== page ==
Holiday Fire Safety

This content is provided by the Philadelphia Fire Department and is a reminder to all to prevent tragedies such as the one that took the life of local 2nd grader Amanda Shoenberger and her parents in a preventable Christmas Eve fire. The only smoke detector in the home had no battery.

Take a moment NOW to prevent a holiday fire tragedy. This is a timely reminder from the Fire Prevention Division which urges everyone to keep fire safety in mind when handling trees, lighting, decorations, wrapping, and gifts.

Here are some suggestions for keeping the Holidays “Happy.”

ELECTRICAL

  • Check light wiring and sockets for breaks and shorts; replace as necessary
  • Never connect more than three strands of lights to one extension cord.
  • Use only UL (Underwriter’s Laboratory) listed decorations and cords
  • Fasten outdoor lights securely to house, trees, or posts, with sockets pointing down to keep moisture from collecting. Don’t use indoor lights outside.
  • Do not use electric lights on metallic trees. Use spotlights instead for illumination.
  • Turn off electrical decorations when you leave home or go to bed.

CANDLES

  • Do not use candles near decorations in your home.
  • Avoid placing candles near drapes or curtains.
  • Place candles in a safe base to prevent tipover.
  • Keep candles out the reach of children, and where they won’t be knocked over by pets. Do not leave candles burning in unoccupied rooms.

TRIMMINGS

  • Live decorations such as evergreen boughs and wreaths, laurel and holly last longer and are less of a safety hazard when displayed outside. Indoors, place them in water if possible and keep them away from heat sources. Discard promptly when dry.
  • Make sure artificial decorations are labeled “flame resistant,” or “fire retardant.”
  • Apply artificial spray “snow” in well-ventilated areas and avoid using near ignition sources.

TREES

  • If you buy a natural grown tree, be sure it is fresh. When the tree is brought home, cut the trunk about one inch above the original cut. Place the tree in water and leave it outdoors, if possible, until you are ready to decorate it.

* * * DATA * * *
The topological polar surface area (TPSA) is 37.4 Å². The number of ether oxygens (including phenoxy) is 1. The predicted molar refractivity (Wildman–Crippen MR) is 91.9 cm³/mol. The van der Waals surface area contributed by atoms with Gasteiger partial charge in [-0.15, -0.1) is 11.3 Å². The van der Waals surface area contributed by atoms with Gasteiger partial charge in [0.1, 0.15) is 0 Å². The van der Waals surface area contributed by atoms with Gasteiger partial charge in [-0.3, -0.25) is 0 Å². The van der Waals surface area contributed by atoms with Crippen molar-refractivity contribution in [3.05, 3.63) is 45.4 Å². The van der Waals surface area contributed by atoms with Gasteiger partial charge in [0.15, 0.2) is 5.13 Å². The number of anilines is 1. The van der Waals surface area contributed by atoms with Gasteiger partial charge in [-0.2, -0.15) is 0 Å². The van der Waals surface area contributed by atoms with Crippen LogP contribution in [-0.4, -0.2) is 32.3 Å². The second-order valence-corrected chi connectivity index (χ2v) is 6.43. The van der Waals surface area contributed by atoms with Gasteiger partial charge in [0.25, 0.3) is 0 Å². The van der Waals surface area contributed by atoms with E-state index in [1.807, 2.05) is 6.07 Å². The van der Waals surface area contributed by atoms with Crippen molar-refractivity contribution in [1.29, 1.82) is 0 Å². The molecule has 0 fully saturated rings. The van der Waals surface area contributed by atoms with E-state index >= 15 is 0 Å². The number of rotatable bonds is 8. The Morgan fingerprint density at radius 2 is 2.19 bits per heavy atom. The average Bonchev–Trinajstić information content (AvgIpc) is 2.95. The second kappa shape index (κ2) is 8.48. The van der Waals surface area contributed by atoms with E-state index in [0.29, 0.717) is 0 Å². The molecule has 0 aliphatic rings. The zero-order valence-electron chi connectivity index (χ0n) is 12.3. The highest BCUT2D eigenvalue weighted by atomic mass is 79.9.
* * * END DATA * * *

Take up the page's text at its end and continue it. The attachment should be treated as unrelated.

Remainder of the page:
• When you bring the tree into your home, place it in a sturdy stand with plenty of room for water. Check the water level and add as needed. Keep the tree away from stairs, doorways, and exits. Never run electric trains under the tree, a spark could set it on fire.
  • Take the tree down as soon as the needles start to fall off; place the tree, untied and free of decorations, outdoors in a safe area until rubbish removal day.

ALCOHOL AND CIGARETTES

  • Overindulgence on holidays by those who drink, particularly if they also smoke, contributes to thousands of house fires and other accidents every year. Droppd cigarettes, often associated with drinking, are the nation’s leading cause of fire deaths.
  • Check ashtrays carefully, letting them stand overnight before emptying.
  • Check furniture, carpets, and wastebaskets for smoldering cigaretters after entertaining.
  • Keep alcohol and smoking materials out of the reach of children

HOLIDAY GIFTS

  • Having trouble finding a gift for a family member or friend? Lithium batter smoke alarms make thoughtful gifts. Escape ladders and carbon monoxide alarms show your concern for your loved ones and make Holiday shopping easier. Install smoke alarms on every level of your home and plan a home fire drill.

Some other general holiday reminders include: keep children from playing under or near Holiday trees, to avoid the danger of it falling over; be especially careful with matches and smoking materials; and review the family’s home escape plan for quick exit in case of a fire emergency. Also, even with the pressure of last-minute shopping and errands, never leave children alone or without proper supervision.

If your family is financially unable to purchase smoke detectors for your home, please contact your local fire departments. Many fire departments offer programs to donate smoke detectors or provide them at greatly reduced rates.